A look at area through eyes of 1937

Statistics are an interesting part of history. For instance, look at those provided about Morgantown 80 years ago by the Morgantown Chamber of Commerce (before the “area” was added to the chamber’s name.)

It said the city’s slogan was “Organize for Prosperity.” Its population was estimated at 18,600, up from 16,860 in 1930. It covered 2.3164 square miles, and had three city parks covering 90 acres and valued at $16,000.

The city’s bonded debt 80 years ago was $880,000. There was one bank and 10 savings and loan associations. Postal receipts for the calendar year 1936 were $97,749.64.

There were 4,800 telephones in service in the city. Representing 22 denominations, there were 39 churches.

Coal mining and glass manufacturing were the primary industries in the city and surrounding area. They included 13 establishments employing 1,200 workers earning $1,450,000 annually. Coal mining employed an estimated 5,000.

The retail trading area covered about 25 square miles and a population of an estimated 40,000 persons.

Newspapers included two dailies (one morning and one evening) and one weekly.

Railroads were the Baltimore & Ohio on the east side of the Monongahela River and the Pennsylvania Railroad on the west side. Main roads included U.S. l9 and 119, and W.Va. 7 and 73.

Morgantown Municipal Airport was to be completed in 1937.

The largest auditorium in the city was said to have seated 1,000. The three “moving picture theatres” included the Metropolitan, Morgan and Warner. They seated a total 4,000 persons. The lone golf course was the Morgantown Country Club, where the College of Law is now.

The two hospitals, City Hospital and Monongalia General, had 132 beds.

WVU had 2,500 students. In Morgan District there were 31 public schools with three “senior highs,” one junior high, one parochial school (St. Francis).

Public schools had 6,600 students and 417 teachers. (There was a Morgantown School District until 1933 when the state’s 55 county board system was created.) Three public libraries had 184,000 volumes. Total city street miles totaled 68, with 32 streets payed with 2 miles under construction. Sewers totaled 59 miles.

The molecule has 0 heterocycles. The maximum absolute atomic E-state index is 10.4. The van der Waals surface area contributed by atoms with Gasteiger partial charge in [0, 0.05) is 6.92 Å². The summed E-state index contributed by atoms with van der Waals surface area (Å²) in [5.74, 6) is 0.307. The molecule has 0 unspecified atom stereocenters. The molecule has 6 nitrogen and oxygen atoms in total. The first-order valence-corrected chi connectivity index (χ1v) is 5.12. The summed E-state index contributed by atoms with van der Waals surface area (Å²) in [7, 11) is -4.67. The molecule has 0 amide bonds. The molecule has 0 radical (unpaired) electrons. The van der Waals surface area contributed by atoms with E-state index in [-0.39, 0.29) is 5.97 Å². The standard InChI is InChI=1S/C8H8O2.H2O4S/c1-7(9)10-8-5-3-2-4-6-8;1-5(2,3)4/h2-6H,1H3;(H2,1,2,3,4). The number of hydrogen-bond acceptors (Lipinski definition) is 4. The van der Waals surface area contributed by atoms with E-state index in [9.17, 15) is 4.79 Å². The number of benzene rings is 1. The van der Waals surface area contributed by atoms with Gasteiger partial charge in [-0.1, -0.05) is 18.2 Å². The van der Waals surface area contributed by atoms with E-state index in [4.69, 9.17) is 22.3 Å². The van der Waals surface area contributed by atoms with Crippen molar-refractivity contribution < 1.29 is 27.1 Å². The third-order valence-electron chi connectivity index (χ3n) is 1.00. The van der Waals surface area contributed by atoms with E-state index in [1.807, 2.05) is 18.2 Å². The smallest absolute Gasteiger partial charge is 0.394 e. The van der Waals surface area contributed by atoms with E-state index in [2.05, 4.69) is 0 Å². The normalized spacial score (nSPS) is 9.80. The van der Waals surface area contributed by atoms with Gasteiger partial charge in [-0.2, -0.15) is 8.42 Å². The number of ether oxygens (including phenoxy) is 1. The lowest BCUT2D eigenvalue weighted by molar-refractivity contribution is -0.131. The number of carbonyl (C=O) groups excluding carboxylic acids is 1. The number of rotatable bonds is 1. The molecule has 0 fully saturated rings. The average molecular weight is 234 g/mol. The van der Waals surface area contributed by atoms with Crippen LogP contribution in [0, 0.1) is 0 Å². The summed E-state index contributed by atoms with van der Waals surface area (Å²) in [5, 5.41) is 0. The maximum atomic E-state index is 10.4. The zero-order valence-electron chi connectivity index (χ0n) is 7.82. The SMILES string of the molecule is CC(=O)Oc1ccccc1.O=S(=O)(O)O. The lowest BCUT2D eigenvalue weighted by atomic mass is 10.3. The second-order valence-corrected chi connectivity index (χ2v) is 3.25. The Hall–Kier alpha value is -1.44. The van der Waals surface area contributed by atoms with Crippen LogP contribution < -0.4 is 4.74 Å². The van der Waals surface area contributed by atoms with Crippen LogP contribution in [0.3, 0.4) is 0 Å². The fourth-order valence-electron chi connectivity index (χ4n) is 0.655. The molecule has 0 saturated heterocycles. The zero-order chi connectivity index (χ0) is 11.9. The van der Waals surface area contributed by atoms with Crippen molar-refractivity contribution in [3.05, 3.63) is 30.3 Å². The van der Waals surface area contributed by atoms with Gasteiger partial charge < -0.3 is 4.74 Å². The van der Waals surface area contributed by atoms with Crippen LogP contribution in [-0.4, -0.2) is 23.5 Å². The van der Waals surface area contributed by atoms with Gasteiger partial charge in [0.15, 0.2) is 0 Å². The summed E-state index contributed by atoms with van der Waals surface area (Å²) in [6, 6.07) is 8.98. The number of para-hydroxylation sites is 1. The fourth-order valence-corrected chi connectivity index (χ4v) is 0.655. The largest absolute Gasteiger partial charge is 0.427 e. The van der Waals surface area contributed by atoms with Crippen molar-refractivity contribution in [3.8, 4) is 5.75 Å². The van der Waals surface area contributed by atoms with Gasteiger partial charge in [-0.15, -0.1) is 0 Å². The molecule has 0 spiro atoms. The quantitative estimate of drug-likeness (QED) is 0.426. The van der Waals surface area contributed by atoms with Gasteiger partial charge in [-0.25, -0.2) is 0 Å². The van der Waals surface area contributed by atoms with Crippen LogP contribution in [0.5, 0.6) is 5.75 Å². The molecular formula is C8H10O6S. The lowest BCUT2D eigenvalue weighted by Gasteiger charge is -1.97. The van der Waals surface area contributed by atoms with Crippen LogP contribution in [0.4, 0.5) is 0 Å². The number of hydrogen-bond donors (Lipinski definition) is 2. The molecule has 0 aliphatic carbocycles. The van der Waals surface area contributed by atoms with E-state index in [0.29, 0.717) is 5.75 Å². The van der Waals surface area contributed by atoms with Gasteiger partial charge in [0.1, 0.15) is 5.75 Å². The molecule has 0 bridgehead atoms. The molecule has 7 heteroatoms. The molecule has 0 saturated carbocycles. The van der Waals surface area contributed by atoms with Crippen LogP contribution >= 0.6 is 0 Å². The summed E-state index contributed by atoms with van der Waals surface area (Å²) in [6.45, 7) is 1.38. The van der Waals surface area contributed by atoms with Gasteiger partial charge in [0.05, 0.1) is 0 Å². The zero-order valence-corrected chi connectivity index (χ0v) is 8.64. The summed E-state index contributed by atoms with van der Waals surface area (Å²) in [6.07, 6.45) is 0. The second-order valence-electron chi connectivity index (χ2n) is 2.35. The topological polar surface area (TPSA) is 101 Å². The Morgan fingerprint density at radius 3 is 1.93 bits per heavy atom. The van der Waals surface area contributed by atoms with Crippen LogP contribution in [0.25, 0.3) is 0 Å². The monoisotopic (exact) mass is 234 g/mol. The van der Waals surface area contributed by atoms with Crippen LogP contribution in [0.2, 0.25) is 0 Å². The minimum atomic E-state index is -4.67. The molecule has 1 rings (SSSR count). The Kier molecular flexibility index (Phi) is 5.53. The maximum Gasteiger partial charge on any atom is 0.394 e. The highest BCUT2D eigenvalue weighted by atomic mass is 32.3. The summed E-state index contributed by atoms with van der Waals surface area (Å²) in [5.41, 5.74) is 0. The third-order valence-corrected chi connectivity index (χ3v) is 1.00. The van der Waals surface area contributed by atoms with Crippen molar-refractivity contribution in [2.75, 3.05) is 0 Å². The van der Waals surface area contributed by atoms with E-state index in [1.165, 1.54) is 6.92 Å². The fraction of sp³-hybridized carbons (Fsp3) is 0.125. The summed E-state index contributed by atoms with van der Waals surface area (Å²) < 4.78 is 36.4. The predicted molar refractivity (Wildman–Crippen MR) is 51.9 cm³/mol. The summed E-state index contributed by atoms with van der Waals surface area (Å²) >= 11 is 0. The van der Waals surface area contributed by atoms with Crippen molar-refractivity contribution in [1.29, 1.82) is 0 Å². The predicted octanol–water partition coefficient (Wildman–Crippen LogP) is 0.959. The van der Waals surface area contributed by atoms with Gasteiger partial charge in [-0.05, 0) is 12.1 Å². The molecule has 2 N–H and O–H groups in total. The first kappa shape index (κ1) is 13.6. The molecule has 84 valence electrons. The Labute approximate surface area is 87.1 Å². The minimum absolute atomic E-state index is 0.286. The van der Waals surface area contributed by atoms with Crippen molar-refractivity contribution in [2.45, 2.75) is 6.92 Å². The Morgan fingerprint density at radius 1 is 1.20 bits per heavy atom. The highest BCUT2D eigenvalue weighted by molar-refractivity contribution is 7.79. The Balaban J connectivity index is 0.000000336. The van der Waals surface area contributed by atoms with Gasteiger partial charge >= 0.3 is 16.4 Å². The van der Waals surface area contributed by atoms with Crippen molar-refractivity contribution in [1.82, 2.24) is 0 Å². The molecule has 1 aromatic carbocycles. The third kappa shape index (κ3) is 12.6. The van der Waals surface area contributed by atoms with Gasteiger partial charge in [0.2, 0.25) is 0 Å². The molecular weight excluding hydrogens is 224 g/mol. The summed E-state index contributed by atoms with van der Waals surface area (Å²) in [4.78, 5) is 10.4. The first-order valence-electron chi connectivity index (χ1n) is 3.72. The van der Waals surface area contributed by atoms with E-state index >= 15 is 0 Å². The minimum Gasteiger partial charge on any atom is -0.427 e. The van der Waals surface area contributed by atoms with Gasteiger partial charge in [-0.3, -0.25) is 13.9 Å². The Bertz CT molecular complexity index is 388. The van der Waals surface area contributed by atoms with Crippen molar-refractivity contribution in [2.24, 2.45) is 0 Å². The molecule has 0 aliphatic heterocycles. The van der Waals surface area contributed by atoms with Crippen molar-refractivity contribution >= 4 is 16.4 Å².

The fire department had 13 paid fire fighters, with one station (in City Hall at Spruce and Fayette) and “5 pieces of motor equipment” valued at $45,000.)

The Police Department, also in City Hall, had 9 members and 2 cars.

The report notes that Morgantown was incorporated in 1785 by the State of Virginia. It represented the merger of four municipalities in 1901. It had a high credit rating in 1937, its bonds rated on the market at 110. That year it had construction program of over $1 million under way. That included the airport, garbage incinerator, a city garage, streets, sewers, homes and office buildings.

WVU was described as “Morgantown’s university” and the “state’s university,” with an executive and teaching staff of about 450 and a student body close to 2,500.

It said with the budget and student expenditures close to $3,000,000 annually, the university “rivals coal production for first place as Morgantown’s chief industry,” 80 years ago. In 2018 times have changed drastically.

As for Morgantown’s position in education, the 1937 report on the city alone shows 3 high schools, 27 grade schools, and a business college, supplementing the University give “Morgantown unusually attractive educational facilities.”

As for transportation, the 1937 report labels Morgantown as “an important crossroad of highway traffic, with 8 hard-surfaced roads centering here and a strategic crossing of the Monongahela River fsor north and south or east and west.”

It says travel to “beautiful” Cheat Lake “ and “West Virginia Mecca for fishermen” and with Coopers Rock State Forest, add great scenic beauty.

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